Objective comparative analysis of localization performance using personal sound amplification products (PSAPs) and a traditional hearing aid
Links to Fileshttp://library.towson.edu/digital/collection/etd/id/66458
MetadataShow full item record
Type of Workapplication/pdf
xvi, 105 pages
DepartmentTowson University. Department of Audiology, Speech-Language Pathology and Deaf Studies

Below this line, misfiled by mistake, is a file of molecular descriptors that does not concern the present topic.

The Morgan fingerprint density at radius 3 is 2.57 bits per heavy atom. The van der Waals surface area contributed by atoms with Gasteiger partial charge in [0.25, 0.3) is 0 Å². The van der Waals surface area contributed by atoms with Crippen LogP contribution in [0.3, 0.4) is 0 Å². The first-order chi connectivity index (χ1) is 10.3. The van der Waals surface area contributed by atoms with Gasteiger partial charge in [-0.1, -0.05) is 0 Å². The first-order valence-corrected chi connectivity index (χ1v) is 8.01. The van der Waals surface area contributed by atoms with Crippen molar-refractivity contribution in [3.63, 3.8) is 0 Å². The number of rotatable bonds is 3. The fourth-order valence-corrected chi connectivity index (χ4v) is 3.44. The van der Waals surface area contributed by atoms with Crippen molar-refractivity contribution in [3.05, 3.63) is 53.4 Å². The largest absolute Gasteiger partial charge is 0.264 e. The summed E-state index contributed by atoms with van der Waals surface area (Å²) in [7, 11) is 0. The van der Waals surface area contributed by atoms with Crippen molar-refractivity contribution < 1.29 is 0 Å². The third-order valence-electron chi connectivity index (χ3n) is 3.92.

The purpose of this pilot study was to compare the objective benefit of a Personal Sound Amplification Product (PSAP) (Soundworld Solutions Sidekick) versus a traditional hearing aid (Oticon Nera miniRITE) in localization performance using an audiologist fit condition. Three participants with mild to moderate sensorineural hearing loss were evaluated with both PSAPs and traditional hearing aids. Electroacoustic analysis was performed for each PSAP and traditional hearing aid prior to each test session and compared to manufacturers’ specifications to confirm proper functioning of the devices. Real ear measurements were obtained and compared to NAL-NL2 targets. Each participant's speech-in-noise understanding was evaluated using the AzBio speech-in-noise test and speech identification ability was evaluated using speech-on-speech masking techniques. Lastly, localization ability was assessed in an unaided, PSAP, and traditional hearing aid condition. The electroacoustic analysis measurements for both devices were in relatively good agreement with the manufacturers’ specifications and indicate that the PSAP and hearing aid had relatively similar outputs. Both the PSAP and traditional hearing aid devices when fit in a gold-standard fitting protocol were able to meet NAL-NL2 targets relatively well. Speech-in-noise testing with the AzBio sentence test revealed similar performance in all three test conditions (Unaided, PSAP, traditional hearing aid). Speech-on-speech masking revealed mixed speech identification abilities. Overall, all the participants performed better in the spatially separated condition compared to the co-located condition. On average the traditional hearing aid condition produced the highest spatial release from masking. However, statistical analysis was not completed due to the small sample size. When assessed for localization ability the participants were generally able to localize the low frequency stimulus (500 Hz) more accurately than the high frequency stimulus (3150 Hz). During localization tasks participant performance was variable based on hearing condition. On average participants performed better in the unaided conditions for both high and low frequency stimuli. Collectively, the results of the pilot study are in good agreement with previous studies that suggest that advanced PSAPs have the ability to perform similarly to a traditional hearing aid for individuals with a mild to moderate sensorineural hearing loss. The localization results from this pilot study are generally in good agreement with previous hearing aid localization research, but further research is needed to draw conclusions based on device performance.